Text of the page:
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From Denver To Houston: A Look At The 2018 School Leaders Of Color Conference

The Collective’s 2018 School Leaders of Color (SLOC) Conference brings together school and school system leaders of color for community-building and professional development. Hear from alumni school leader Tim Tran about his experience.

Tim Tran attending SLOC 2018

By The TFA Editorial Team

February 26, 2018

I am a 2010 Houston Corps Members and am currently a Dean of Students at YES Prep Southwest, my placement school. This past weekend, I attended TFA’s 6th Annual School Leaders of Color (SLOC) Conference in Denver, Colorado.  It was an incredible weekend of inspiring speakers, sessions, school visits and networking.  I left the weekend feeling re-invigorated and re-connected to the mission of TFA.  Here are a few of my takeaways from the conference.

Building Strong Coalitions is Critical to our Work: One of the key themes of the conference was coalition building and the notion that strong, intentional coalitions are necessary to get us to One Day.  This was highlighted by one of the weekend’s keynote speakers, Carmen Perez, co-founder of the Women’s March.  Perez shared how a lot of the successes of the Women’s March have come from understanding the intersectionality of the plights of different oppressed groups and using common ground amongst those groups to make the movement stronger. This made me think of how my school could be more intentional about building coalitions with outside organizations that could provide more resources for our students.  Additionally, it made me think of how I could help foster more understanding and ally-ship between the Black and Latinx students at my school.

The TFA Alumni Network is Powerful: Having been out of the corps for several years now, it’s easy for me to forget that there are so many brilliant people outside of my school and district, who are also doing great work for students in underserved communities.  I met so many awesome leaders of color this past weekend, who operate in various spaces (school campuses, district level leadership, non-profits etc.) and got connected to lots of resources that I can bring back to my school to better serve my students.  The conference has definitely motivated to become more connected to the TFA alumni network.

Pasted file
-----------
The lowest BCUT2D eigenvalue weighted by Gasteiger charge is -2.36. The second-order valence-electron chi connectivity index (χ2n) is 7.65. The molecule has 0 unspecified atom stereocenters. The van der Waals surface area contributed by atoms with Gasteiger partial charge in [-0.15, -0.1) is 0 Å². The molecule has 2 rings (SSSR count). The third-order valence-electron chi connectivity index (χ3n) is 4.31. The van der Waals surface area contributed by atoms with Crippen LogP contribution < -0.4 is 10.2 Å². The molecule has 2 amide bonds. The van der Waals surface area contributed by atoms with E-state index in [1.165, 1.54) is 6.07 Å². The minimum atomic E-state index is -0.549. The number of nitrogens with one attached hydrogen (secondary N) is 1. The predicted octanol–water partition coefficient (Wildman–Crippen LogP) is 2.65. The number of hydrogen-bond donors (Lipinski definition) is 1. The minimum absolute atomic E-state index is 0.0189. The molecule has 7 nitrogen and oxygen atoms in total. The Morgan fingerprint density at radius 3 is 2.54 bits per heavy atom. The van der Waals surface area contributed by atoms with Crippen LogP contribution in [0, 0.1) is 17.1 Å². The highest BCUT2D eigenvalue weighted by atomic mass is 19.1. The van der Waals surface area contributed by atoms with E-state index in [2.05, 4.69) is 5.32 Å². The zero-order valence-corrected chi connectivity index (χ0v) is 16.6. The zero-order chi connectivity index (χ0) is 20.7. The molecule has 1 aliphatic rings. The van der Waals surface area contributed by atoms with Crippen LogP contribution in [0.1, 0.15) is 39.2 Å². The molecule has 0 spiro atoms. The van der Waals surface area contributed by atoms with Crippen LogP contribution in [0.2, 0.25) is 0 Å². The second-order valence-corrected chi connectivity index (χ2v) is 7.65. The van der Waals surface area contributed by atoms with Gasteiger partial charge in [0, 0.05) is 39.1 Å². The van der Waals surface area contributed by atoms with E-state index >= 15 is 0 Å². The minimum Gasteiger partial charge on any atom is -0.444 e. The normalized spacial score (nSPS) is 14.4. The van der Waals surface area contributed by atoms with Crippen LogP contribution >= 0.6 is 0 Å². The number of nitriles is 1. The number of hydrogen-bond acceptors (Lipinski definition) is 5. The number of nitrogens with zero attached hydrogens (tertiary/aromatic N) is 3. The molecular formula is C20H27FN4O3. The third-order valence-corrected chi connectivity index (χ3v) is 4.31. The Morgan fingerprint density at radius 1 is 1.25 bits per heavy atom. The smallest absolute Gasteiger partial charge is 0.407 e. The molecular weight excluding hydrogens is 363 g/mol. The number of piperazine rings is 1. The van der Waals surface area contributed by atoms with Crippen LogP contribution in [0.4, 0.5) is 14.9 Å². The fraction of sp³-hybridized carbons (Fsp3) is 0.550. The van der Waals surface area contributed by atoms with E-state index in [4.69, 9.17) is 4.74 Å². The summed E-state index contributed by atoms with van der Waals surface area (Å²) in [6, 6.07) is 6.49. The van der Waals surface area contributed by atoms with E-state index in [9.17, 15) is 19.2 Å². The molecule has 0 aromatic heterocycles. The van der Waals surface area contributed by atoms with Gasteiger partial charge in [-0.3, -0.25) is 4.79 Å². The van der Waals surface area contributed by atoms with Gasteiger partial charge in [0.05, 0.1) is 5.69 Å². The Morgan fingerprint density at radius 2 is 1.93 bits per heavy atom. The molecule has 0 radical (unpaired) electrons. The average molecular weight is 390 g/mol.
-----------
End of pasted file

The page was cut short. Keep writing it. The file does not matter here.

School Visits are Pivotal to Gaining a New Perspective:  One of my favorite parts of the conference was participating in a school visit at Denver Center for International Studies (DCIS) at Fairmont, an Denver Public Schools elementary school.  On paper, this school had little in common with the school I work at.  They serve K-5, my school is 6-12.  They have an explicit focus on international studies, mine does not.  Yet despite these differences, I was still able to witness and appreciate all the great things they are doing for their students, and it was invaluable for me get a fresh perspective on how other schools are doing right by students.  As someone who has been at the same school for the last eight years, this reminded me of the importance of looking outward for new ideas and best practices.

Community Input Matters: One of the most powerful sound bites from the conference came from Duta Flying Earth Anpao, Head of School for Native American Community Academy in Albuquerque, New Mexico.  When asked the question, “How do you define excellence in a school?” he reminded us that we need to start by asking the community, rather than forcing our definition of excellence onto the community. This really resonated with me and pushed me to think about how I have been guilty of imposing my definition of school excellence on my school community, without seeking to truly understand their perspective on school excellence.

If you are an alumni school leader of color, and have not been to this conference, I highly encourage you to check it out next year.   I’m so glad I was a part of it.